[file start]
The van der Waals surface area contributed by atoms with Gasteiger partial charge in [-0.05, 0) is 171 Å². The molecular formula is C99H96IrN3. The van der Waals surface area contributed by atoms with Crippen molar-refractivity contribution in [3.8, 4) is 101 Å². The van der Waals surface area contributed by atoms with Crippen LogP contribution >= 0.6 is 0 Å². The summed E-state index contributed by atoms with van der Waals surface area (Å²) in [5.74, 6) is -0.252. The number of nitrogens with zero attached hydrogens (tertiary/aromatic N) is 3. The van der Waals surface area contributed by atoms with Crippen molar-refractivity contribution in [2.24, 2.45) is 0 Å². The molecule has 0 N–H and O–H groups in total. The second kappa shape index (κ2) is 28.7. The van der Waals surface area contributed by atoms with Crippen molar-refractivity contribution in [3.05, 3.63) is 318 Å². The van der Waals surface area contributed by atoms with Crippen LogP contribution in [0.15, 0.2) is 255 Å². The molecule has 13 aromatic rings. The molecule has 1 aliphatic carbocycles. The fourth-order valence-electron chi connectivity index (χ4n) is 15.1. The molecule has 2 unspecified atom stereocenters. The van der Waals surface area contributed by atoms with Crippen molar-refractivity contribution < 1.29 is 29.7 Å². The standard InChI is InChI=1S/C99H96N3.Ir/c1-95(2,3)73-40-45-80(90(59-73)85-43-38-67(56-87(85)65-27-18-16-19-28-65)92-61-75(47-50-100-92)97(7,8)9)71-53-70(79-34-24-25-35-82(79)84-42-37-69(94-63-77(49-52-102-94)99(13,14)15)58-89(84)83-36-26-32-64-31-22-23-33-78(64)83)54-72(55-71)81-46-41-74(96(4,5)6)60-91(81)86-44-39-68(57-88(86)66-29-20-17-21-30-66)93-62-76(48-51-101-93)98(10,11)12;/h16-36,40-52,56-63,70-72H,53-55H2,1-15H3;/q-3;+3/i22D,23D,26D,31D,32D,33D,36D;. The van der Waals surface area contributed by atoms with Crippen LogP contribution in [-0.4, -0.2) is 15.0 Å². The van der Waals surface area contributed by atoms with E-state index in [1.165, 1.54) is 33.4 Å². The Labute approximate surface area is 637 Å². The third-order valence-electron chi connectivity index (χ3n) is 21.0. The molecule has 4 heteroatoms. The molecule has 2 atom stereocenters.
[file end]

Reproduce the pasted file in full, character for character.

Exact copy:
The van der Waals surface area contributed by atoms with Gasteiger partial charge in [-0.05, 0) is 171 Å². The molecular formula is C99H96IrN3. The van der Waals surface area contributed by atoms with Crippen molar-refractivity contribution in [3.8, 4) is 101 Å². The van der Waals surface area contributed by atoms with Crippen LogP contribution >= 0.6 is 0 Å². The summed E-state index contributed by atoms with van der Waals surface area (Å²) in [5.74, 6) is -0.252. The number of nitrogens with zero attached hydrogens (tertiary/aromatic N) is 3. The van der Waals surface area contributed by atoms with Crippen molar-refractivity contribution in [2.24, 2.45) is 0 Å². The molecule has 0 N–H and O–H groups in total. The second kappa shape index (κ2) is 28.7. The van der Waals surface area contributed by atoms with Crippen molar-refractivity contribution in [3.05, 3.63) is 318 Å². The van der Waals surface area contributed by atoms with Crippen LogP contribution in [0.15, 0.2) is 255 Å². The molecule has 13 aromatic rings. The molecule has 1 aliphatic carbocycles. The fourth-order valence-electron chi connectivity index (χ4n) is 15.1. The molecule has 2 unspecified atom stereocenters. The van der Waals surface area contributed by atoms with Crippen molar-refractivity contribution < 1.29 is 29.7 Å². The standard InChI is InChI=1S/C99H96N3.Ir/c1-95(2,3)73-40-45-80(90(59-73)85-43-38-67(56-87(85)65-27-18-16-19-28-65)92-61-75(47-50-100-92)97(7,8)9)71-53-70(79-34-24-25-35-82(79)84-42-37-69(94-63-77(49-52-102-94)99(13,14)15)58-89(84)83-36-26-32-64-31-22-23-33-78(64)83)54-72(55-71)81-46-41-74(96(4,5)6)60-91(81)86-44-39-68(57-88(86)66-29-20-17-21-30-66)93-62-76(48-51-101-93)98(10,11)12;/h16-36,40-52,56-63,70-72H,53-55H2,1-15H3;/q-3;+3/i22D,23D,26D,31D,32D,33D,36D;. The van der Waals surface area contributed by atoms with Crippen LogP contribution in [-0.4, -0.2) is 15.0 Å². The van der Waals surface area contributed by atoms with E-state index in [1.165, 1.54) is 33.4 Å². The Labute approximate surface area is 637 Å². The third-order valence-electron chi connectivity index (χ3n) is 21.0. The molecule has 4 heteroatoms. The molecule has 2 atom stereocenters.